Red Cross now offering tours, stories of hope
By Steve Herring
Published in News on August 11, 2011 1:46 PM
Tammy Forrester, a Red Cross volunteer, explains the variety of classes and courses offered by the organization and her own experiences with using the CPR she learned through the training to save a life.
Everyone has a Red Cross story, local volunteers say, and they, and the staff at the Wayne County chapter, want the public to share them.
It is all part of a new program in which small groups of people are given tours of the chapter headquarters at 600 N. George St. where volunteers and staff let them know what the charitable organization does for the community.
The idea, chapter executive director Chuck Waller said, is to spread the word.
"We hope that those who attend will share the story and hopefully provide their own ideas on how the Red Cross can get its story before the public," Waller said.
One of those stories belongs to volunteer Marian Everhart and her young grandson.
"I started out as a very reluctant blood donor. I didn't want to do it, but I was finally talked into it," Mrs. Everhart told the group touring Wednesday. "When I gave that first time, it felt so good. I started at that point giving blood every 56 days if possible. I went from being a donor to a volunteer. So I have been giving blood for a long time, and I did it because it was the right thing to do."
The reason for giving took on even more importance on the weekend of Dec. 20, 2009, when Mrs. Everhart's daughter and family came home for the weekend for Christmas. Her 1 1/2-year-old grandson, Wesley, was sick all day on Saturday. His parents took him to the emergency room. He was sent home and the family was told he had an allergic reaction.
They were awakened about 4 a.m. the next morning to the toddler's screams. His face was swollen.
His parents took him back to the emergency room and Mrs. Everhart slowly got ready for church while waiting for a call from her daughter.
"About 10 o'clock the phone rang and Mary says, 'Mama,' and I knew when she said 'Mama' that something wasn't right," she said. "She said, 'Wesley has leukemia.' From that day he had a very rough, rough first six months of his treatments."
Photos on the wall at the chapter house show Wesley at his first cancer survivor's walk and another of him kissing his grandmother.
Wesley, who is in remission, has had six transfusions and six units of platelets.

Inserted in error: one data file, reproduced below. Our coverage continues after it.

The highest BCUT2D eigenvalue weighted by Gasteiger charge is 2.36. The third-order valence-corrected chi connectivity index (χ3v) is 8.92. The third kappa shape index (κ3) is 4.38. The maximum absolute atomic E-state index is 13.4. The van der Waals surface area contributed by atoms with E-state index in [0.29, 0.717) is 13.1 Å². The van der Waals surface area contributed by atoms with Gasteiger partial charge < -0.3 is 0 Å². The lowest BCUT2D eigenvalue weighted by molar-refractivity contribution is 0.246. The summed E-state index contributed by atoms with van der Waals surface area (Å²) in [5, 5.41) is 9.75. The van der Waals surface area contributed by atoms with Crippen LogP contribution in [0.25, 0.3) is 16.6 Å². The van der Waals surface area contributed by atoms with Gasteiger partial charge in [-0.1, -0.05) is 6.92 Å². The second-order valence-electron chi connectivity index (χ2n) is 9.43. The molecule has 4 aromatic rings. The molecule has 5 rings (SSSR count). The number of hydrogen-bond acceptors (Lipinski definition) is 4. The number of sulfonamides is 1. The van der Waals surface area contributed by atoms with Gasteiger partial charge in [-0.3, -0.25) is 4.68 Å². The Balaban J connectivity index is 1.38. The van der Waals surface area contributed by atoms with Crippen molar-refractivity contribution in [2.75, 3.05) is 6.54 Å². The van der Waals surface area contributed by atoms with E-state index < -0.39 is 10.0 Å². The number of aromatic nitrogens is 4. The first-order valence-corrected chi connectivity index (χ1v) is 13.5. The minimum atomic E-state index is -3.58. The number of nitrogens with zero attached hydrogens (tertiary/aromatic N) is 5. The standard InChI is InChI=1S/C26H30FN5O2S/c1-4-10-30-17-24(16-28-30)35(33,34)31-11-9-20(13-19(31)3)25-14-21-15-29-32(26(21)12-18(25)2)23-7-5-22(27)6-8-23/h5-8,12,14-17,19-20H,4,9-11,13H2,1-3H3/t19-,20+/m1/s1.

"So no, not only do I give because it is the right thing to do -- I give because I know for a fact it's the right thing to do," she said, "My blood can't help Wesley. I am O positive and he is O negative, but my blood will help somebody else's Wesley.
"I don't know how many of you give blood or how many don't, but I will tell you it is a good feeling to know that one donation can help save three lives. Give a child or adult another Christmas."
Wednesday's tour was the fourth in what Waller sees as an ongoing project.
"We did one to a core focus group way back like in March," he said. "We have actually been working on this for over a year. Essentially it is what we feel like is a powerful way to help share our story because our story is wide. A lot of folks don't realize what we do.
"We plan to do this as long as we can, as long as there is some interest out there because I feel like it is an opportunity for us to enlighten people that you do need to donate blood -- that it is very important; that you do need to learn CPS and first-aid; that you need to take this disaster training because you never know, the tornado that hit could have easily dropped in Wayne County instead of Greene County."
Waller hopes people from all over the county will take advantage of the opportunity.
"It is open to everybody," Waller said. "I would love for you come and see what the Red Cross is doing, absolutely. Somewhere along the way we have had a hand helping somebody with something I feel like. I say that to people all of the time. We touch everybody. You think you or somebody you care about won't ever need blood, won't need CPR or first-aid? Do you live in a neighborhood immune from wildfires, floods, tornadoes, hurricanes?"
For more information about the Red Cross or to sign up for a tour call 735-7201.